To Hall of Famers, baseball has transformed at dizzying pace


NEW YORK (AP) — Baseball has transformed at dizzying speed since Edgar Martinez took his final swing and Mike Mussina, Mariano Rivera and Roy Halladay threw their final pitches.

“We don’t have enough time to talk about that,” the ever erudite Mussina said Wednesday when a trio of newly minted living Hall of Famers appeared at a news conference. “The game always evolves — it always has. I’m not sure I love the way it’s changed lately, but that’s just the nature of it.”

When Mussina retired Boston’s Dustin Pedroia on a double-play grounder to end his final outing in 2008, a start that made him a first-time 20-game winner at age 39, strikeouts in the major leagues totaled 32,884. That broke a mark that had stood since 2004.

There were 41,207 whiffs last year, setting a record for the 11th straight season.

When Martinez took his final swing in 2004, grounding into a double play against Texas reliever Brian Shouse, infield shifts weren’t even totaled, employed only for a few lefty pull hitters like Red Sox slugger David Ortiz.

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Baseball’s Analytics Age, the successor to the Steroids Era, had just begun by 2013, when Derek Jeter and Andy Pettitte walked to the Yankee Stadium mound to remove Rivera. The closer left in mid-inning against Tampa Bay to tears and cheers in what turned out to be his finale, after Yunel Escobar had flied out. That month also marked the final appearance of Roy Halladay, who died in a plane crash 14 months ago and was elected posthumously on Tuesday.

There were 34,673 infield shifts on balls in play last year, up from 8,180 in 2013 and 2,357 two years later. Partly as a result, the major league batting average dropped to .248, its lowest since 1972.

“In the past when I played, with two strikes we tried to put the ball in play,” Martinez said in the corner of the ballroom atop The St. Regis New York. “I don’t see many players doing that anymore. Two strikes it’s like, swing hard still. I wish that could change with the players today.”

The Hall of Fame is baseball’s annual celebration of itself. Hall President Jeff Idelson saluted its exclusivity: Among 19,429 major league players, just 232 have been chosen for the Hall, including 132 from the Baseball Writers’ Association of America annual ballot, which requires a supermajority vote.

“It is important to note that the magic number remains 75 percent, a figure never attained by anyone who lived in the White House,” BBWAA secretary-treasurer Jack O’Connell said.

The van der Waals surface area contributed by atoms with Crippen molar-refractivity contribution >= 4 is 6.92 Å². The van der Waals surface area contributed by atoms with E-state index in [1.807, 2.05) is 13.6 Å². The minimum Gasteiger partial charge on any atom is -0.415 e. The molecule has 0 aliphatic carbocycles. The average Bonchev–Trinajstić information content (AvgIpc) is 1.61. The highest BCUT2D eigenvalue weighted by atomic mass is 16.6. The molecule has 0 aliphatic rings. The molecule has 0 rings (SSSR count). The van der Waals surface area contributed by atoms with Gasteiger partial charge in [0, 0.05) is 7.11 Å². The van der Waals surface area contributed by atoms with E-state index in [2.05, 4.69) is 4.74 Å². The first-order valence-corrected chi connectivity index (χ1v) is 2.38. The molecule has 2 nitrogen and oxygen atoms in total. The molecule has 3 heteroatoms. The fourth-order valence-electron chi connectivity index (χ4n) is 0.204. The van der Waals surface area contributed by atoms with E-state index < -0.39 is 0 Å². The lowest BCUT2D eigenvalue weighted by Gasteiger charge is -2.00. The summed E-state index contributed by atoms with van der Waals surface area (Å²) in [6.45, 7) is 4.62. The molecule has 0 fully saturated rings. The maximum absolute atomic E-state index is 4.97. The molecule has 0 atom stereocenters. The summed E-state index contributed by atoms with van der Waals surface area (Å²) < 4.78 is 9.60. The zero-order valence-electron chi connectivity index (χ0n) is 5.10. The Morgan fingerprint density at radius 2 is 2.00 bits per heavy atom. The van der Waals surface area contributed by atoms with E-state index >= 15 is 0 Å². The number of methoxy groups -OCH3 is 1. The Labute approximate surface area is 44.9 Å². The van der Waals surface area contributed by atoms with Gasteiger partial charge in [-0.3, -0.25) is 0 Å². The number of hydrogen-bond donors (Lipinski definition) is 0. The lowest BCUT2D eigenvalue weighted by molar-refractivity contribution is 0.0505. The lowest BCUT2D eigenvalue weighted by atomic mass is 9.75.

Having achieved the greatest at the highest level, perhaps these players’ thoughts should count the most when it comes to the sport’s evolution.

“As a starter, if you can’t get deep in games, you lose opportunities to win games and you won’t pitch as many innings. There’s a whole list of things that happen,” Mussina said. “So as a starter, I’m not a huge fan of the way it’s going, but I’m not the one making the decisions. I’m an old guy now who just played a few years ago.”

Rivera, the first player elected unanimously by the BBWAA, was as succinct with his words as he was with his pitches.

“I agree with Moose,” he said. “He’s the man.”

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Rivera averaged 92-94 mph with his devastating cutter from 2007 through the end of his career, when velocity got as much attention as wins, losses, homers and RBIs. Martinez said the rise of hard-throwing relievers had just dawned in his final years, pitchers who came out of the bullpen throwing 96 and 97 mph.

“Now it’s like every team has two or three, so it is difficult,” he said. “I think players adapt to that type of velocity. The more consistently they see it, they will adapt.”

Glowing a day after their elections, Rivera, Martinez and Mussina smiled and joked. Rivera recalled getting fined by the Yankees’ kangaroo court for showing Halladay the grip he used for his cutter.

They reminisced over youth and obstacles overcome. Rivera was born in the Panamanian fishing village of Puerto Caimito.

“I had no shoes, so we had to be playing barefoot,” he said.

Martinez struggled through his first five big league seasons with Seattle and didn’t become a consistent top hitter until shifted to designated hitter at age 32, a move he initially fought, fearful a bad year at the plate could end his career.

Mussina remembered his first professional season after leaving Stanford, at Double-A Hagerstown in 1990.

“First bus trip I got my luggage run over by the bus,” he said. “First game I actually pitched, it rained so hard they couldn’t get the tarp on the field. So I pitched two innings, and so it didn’t really count, and so I got two debuts in the minors, which doesn’t happen all the time.”

Rivera and Mussina were former New York Yankees teammates, and Rivera and Martinez are tied by the batter’s unusual success against him. Martinez hit .579 (11 for 19) off Rivera with three doubles, two home runs, six RBIs and three walks.

That provided food for thought. Or rather, thought for food.

“Edgar has to take me to dinner, maybe tomorrow?” Rivera said. “One of these days. Because of me, his average was better, so therefore, you owe me dinner.”

Not so fast, Mussina insisted. Mussina’s 270 victories included 49 that were saved by Rivera — the reliever’s second-most for a pitcher behind 72 for Andy Pettitte.

“How many times did I set you up so you could sit up here?” Mussina asked Rivera. “I think you take me some place, that’s what I think.”

Rivera was quick with a cutting reply: “Olive Garden.”

More laughs and smiles.


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